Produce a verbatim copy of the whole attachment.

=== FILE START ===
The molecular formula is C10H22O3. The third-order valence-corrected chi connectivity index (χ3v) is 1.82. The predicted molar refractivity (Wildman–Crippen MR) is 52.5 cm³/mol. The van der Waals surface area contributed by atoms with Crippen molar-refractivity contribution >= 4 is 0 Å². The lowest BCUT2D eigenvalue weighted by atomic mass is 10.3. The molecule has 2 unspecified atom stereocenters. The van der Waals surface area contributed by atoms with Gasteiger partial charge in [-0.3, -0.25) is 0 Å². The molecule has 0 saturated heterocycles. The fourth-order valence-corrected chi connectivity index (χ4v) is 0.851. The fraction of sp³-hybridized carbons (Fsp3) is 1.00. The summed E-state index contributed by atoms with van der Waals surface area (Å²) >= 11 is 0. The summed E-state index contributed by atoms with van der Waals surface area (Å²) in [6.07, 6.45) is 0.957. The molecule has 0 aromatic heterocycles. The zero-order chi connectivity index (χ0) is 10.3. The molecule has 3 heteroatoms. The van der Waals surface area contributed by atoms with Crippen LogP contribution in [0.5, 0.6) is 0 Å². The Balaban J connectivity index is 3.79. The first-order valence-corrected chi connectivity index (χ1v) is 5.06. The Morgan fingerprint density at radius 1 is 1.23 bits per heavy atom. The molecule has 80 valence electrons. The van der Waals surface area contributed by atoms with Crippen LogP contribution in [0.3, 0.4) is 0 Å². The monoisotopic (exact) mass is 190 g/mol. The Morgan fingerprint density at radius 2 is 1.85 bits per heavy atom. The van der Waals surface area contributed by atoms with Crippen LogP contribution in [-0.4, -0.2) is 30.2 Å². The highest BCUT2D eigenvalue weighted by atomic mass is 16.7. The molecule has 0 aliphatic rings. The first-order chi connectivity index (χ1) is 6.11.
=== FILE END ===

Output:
The molecular formula is C10H22O3. The third-order valence-corrected chi connectivity index (χ3v) is 1.82. The predicted molar refractivity (Wildman–Crippen MR) is 52.5 cm³/mol. The van der Waals surface area contributed by atoms with Crippen molar-refractivity contribution >= 4 is 0 Å². The lowest BCUT2D eigenvalue weighted by atomic mass is 10.3. The molecule has 2 unspecified atom stereocenters. The van der Waals surface area contributed by atoms with Gasteiger partial charge in [-0.3, -0.25) is 0 Å². The molecule has 0 saturated heterocycles. The fourth-order valence-corrected chi connectivity index (χ4v) is 0.851. The fraction of sp³-hybridized carbons (Fsp3) is 1.00. The summed E-state index contributed by atoms with van der Waals surface area (Å²) >= 11 is 0. The summed E-state index contributed by atoms with van der Waals surface area (Å²) in [6.07, 6.45) is 0.957. The molecule has 0 aromatic heterocycles. The zero-order chi connectivity index (χ0) is 10.3. The molecule has 3 heteroatoms. The van der Waals surface area contributed by atoms with Crippen LogP contribution in [0.5, 0.6) is 0 Å². The Balaban J connectivity index is 3.79. The first-order valence-corrected chi connectivity index (χ1v) is 5.06. The Morgan fingerprint density at radius 1 is 1.23 bits per heavy atom. The molecule has 80 valence electrons. The van der Waals surface area contributed by atoms with Crippen LogP contribution in [0.3, 0.4) is 0 Å². The monoisotopic (exact) mass is 190 g/mol. The Morgan fingerprint density at radius 2 is 1.85 bits per heavy atom. The van der Waals surface area contributed by atoms with Crippen LogP contribution in [-0.4, -0.2) is 30.2 Å². The highest BCUT2D eigenvalue weighted by atomic mass is 16.7. The molecule has 0 aliphatic rings. The first-order chi connectivity index (χ1) is 6.11.